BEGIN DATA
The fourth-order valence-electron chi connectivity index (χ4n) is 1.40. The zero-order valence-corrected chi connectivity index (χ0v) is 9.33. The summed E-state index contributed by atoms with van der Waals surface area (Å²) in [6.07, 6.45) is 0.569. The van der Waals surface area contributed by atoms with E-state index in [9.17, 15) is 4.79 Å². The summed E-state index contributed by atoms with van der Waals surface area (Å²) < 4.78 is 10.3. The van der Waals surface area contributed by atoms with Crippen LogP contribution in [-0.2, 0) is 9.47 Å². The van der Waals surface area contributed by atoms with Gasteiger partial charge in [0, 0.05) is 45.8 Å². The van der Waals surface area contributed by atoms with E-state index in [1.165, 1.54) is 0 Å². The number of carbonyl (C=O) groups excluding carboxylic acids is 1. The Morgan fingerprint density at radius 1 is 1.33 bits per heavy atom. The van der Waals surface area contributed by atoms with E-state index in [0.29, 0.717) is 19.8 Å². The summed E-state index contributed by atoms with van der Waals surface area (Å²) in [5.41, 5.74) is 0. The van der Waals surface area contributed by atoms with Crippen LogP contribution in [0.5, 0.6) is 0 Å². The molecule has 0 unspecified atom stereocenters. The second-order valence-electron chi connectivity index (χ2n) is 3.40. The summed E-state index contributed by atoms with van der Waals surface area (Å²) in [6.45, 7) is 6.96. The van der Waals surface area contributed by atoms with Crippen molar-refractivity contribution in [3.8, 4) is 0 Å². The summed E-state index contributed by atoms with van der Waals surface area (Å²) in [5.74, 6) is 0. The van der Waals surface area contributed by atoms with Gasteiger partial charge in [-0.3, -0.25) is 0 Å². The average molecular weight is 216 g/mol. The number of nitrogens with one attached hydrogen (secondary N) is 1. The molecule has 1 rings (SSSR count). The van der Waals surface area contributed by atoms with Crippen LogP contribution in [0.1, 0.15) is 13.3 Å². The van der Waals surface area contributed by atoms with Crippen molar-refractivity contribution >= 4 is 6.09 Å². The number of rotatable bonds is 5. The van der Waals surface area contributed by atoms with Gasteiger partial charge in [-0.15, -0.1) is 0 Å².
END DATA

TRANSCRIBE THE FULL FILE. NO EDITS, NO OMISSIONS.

The fourth-order valence-electron chi connectivity index (χ4n) is 1.40. The zero-order valence-corrected chi connectivity index (χ0v) is 9.33. The summed E-state index contributed by atoms with van der Waals surface area (Å²) in [6.07, 6.45) is 0.569. The van der Waals surface area contributed by atoms with E-state index in [9.17, 15) is 4.79 Å². The summed E-state index contributed by atoms with van der Waals surface area (Å²) < 4.78 is 10.3. The van der Waals surface area contributed by atoms with Crippen LogP contribution in [-0.2, 0) is 9.47 Å². The van der Waals surface area contributed by atoms with Gasteiger partial charge in [0, 0.05) is 45.8 Å². The van der Waals surface area contributed by atoms with E-state index in [1.165, 1.54) is 0 Å². The number of carbonyl (C=O) groups excluding carboxylic acids is 1. The Morgan fingerprint density at radius 1 is 1.33 bits per heavy atom. The van der Waals surface area contributed by atoms with E-state index in [0.29, 0.717) is 19.8 Å². The summed E-state index contributed by atoms with van der Waals surface area (Å²) in [5.41, 5.74) is 0. The van der Waals surface area contributed by atoms with Crippen LogP contribution in [0.5, 0.6) is 0 Å². The molecule has 0 unspecified atom stereocenters. The second-order valence-electron chi connectivity index (χ2n) is 3.40. The summed E-state index contributed by atoms with van der Waals surface area (Å²) in [6.45, 7) is 6.96. The van der Waals surface area contributed by atoms with Crippen molar-refractivity contribution in [3.8, 4) is 0 Å². The summed E-state index contributed by atoms with van der Waals surface area (Å²) in [5.74, 6) is 0. The van der Waals surface area contributed by atoms with Gasteiger partial charge in [-0.3, -0.25) is 0 Å². The average molecular weight is 216 g/mol. The number of nitrogens with one attached hydrogen (secondary N) is 1. The molecule has 1 rings (SSSR count). The van der Waals surface area contributed by atoms with Crippen LogP contribution in [0.1, 0.15) is 13.3 Å². The van der Waals surface area contributed by atoms with Crippen molar-refractivity contribution >= 4 is 6.09 Å². The number of rotatable bonds is 5. The van der Waals surface area contributed by atoms with Gasteiger partial charge in [-0.15, -0.1) is 0 Å².